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RN25_10b: The interaction and structure of social movement organizations
2:00pm - 3:30pm
Session Chair: Mattias Wahlström, University of Gothenburg
Location:GM.331 Manchester Metropolitan University
Building: Geoffrey Manton, Third Floor
4 Rosamond Street West
Off Oxford Road
Policy Professionals In Civil Society: Power on the Members' Mandate?
Södertörn University, Sweden
This article examines the role of policy professionals in civil society organizations. Scholars have noticed a change in the organizational structure of civil society: more and more organizations organize fewer members (Amnå, 2008., Ahrne & Papakostas, 2014., Harding, 2012). At the same time, the organizations have become more professionalized, and the amount of employed staff of these organizations is growing, leading to an increasing gap between those who lead and those who follow (Amnå, 2008). The professionalization and development of highly skilled expertise at national civil society level raises questions about the political power of these organizations. Who are formulating the organizations’ goals and how is political power organized in civil society? This article theorizes policy professionals in relation to members' participation, legitimacy and policy impact. When and how are the members part of formulating the organization’s policy? What are the relations between policy professionals and the member-groups they serve? Drawing from thirty ethnographic interviews and shadowing in Swedish civil society organizations this article investigates member organizations’ policy impact on formulating processes. This research brings together the literature of political elites, policy professionals and the professionalization of civil society. From the ethnographical fieldwork, focused on the incentives, norms and attitudes that policy professionals promote in civil society, policy professionals’ roles have been explored. This article furthermore points towards a growing tension between the member-based organizations and their growing professional elite.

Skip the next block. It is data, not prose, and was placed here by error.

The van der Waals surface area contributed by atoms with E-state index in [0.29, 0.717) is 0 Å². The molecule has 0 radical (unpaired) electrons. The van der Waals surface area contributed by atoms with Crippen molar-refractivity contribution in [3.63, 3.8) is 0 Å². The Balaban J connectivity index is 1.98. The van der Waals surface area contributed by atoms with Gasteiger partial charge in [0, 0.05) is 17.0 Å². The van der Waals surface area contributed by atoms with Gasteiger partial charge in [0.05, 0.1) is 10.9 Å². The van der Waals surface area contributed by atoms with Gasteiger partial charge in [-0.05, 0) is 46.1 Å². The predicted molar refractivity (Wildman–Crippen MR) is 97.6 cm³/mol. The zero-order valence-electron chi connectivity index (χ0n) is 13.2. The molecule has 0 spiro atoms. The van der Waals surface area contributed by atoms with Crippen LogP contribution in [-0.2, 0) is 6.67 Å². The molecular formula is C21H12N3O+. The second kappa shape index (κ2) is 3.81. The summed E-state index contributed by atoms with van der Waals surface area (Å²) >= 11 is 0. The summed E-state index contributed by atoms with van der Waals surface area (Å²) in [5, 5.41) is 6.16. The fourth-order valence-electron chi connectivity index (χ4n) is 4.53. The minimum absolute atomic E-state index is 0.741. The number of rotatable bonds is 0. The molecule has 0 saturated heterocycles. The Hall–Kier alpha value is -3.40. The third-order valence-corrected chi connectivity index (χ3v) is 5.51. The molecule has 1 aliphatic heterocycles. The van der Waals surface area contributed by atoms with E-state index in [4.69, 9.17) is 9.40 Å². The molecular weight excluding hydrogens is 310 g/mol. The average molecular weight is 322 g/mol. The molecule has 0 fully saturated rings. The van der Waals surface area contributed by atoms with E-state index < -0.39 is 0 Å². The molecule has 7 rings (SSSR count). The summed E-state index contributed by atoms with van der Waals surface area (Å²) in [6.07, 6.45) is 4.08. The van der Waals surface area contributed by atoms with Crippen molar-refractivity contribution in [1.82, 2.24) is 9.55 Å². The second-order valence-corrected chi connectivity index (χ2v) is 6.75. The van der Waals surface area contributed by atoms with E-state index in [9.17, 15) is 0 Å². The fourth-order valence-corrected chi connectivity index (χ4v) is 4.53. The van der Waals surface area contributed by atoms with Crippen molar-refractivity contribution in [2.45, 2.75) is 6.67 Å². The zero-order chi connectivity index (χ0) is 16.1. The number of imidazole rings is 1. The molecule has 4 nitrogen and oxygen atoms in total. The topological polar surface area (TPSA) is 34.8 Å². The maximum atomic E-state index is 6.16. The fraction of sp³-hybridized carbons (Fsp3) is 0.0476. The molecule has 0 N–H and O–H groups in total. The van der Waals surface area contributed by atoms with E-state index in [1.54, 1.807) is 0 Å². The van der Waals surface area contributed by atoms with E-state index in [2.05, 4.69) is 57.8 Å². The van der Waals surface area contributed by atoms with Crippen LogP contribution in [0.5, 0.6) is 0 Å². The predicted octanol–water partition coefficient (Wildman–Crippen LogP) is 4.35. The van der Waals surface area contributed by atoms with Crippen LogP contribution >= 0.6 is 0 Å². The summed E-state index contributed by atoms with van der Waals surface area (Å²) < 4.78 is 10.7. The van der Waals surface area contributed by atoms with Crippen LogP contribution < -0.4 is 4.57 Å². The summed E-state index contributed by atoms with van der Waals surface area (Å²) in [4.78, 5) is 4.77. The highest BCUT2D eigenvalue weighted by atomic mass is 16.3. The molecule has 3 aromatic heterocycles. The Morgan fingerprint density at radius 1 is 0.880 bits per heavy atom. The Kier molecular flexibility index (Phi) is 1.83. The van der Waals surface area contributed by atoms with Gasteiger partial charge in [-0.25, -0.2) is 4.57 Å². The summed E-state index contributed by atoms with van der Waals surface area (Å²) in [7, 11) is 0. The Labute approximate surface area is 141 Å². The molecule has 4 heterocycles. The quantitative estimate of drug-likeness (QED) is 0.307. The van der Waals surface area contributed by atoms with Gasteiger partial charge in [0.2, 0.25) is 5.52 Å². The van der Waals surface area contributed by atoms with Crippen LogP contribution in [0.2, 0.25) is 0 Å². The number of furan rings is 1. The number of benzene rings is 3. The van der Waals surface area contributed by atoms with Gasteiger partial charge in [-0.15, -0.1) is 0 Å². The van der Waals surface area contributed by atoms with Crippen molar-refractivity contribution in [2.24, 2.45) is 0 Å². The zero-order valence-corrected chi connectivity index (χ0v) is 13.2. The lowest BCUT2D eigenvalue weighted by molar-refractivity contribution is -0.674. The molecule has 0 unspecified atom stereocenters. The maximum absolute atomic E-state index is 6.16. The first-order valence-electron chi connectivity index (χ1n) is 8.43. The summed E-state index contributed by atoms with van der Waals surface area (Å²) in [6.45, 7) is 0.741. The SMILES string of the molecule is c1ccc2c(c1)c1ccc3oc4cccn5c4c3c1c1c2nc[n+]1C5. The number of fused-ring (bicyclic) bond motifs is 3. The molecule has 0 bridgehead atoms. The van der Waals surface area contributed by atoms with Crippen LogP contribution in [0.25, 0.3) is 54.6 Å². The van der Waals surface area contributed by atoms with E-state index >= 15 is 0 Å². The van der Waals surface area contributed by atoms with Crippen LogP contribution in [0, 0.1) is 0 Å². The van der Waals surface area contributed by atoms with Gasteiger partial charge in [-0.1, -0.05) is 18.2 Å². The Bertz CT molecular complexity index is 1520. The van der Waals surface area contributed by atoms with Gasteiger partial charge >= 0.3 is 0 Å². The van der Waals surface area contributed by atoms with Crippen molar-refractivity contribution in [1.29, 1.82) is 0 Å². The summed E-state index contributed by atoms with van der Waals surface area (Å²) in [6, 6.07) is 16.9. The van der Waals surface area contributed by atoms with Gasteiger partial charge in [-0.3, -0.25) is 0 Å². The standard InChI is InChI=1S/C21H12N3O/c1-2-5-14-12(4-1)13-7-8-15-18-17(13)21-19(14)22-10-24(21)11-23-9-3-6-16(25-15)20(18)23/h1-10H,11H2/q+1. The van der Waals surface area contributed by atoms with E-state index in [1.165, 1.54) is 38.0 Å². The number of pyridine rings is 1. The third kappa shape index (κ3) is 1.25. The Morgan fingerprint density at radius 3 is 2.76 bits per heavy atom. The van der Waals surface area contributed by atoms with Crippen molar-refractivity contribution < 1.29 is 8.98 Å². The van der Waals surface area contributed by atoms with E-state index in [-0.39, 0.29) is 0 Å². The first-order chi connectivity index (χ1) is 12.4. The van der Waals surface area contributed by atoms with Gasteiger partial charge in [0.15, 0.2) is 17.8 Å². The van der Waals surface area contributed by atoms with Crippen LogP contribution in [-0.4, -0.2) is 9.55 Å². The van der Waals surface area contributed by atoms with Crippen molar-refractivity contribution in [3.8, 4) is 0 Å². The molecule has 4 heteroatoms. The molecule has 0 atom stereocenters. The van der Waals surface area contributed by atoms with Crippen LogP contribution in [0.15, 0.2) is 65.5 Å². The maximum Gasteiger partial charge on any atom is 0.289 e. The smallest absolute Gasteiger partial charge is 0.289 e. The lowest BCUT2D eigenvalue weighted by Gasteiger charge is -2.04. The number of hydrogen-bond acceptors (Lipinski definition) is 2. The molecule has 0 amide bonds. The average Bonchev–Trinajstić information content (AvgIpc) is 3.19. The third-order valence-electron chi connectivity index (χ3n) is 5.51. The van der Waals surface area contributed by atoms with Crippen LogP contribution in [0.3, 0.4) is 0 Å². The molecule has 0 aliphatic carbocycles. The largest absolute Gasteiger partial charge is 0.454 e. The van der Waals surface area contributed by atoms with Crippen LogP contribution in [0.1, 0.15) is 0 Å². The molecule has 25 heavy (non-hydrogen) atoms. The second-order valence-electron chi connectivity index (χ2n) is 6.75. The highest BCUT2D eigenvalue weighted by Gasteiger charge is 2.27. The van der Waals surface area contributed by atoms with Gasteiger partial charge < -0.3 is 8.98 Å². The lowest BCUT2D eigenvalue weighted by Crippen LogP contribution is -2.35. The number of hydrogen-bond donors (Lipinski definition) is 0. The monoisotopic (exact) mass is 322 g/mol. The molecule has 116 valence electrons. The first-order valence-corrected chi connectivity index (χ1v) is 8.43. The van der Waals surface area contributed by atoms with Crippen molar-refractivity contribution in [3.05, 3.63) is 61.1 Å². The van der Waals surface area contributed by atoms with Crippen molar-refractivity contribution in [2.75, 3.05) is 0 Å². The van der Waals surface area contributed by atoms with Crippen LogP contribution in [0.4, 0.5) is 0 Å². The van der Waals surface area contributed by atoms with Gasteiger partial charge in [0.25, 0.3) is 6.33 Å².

Organizing the Polish and Swedish Women's Movements
Södertörn University, Stockholm Centre for Organizational Research (SCORE)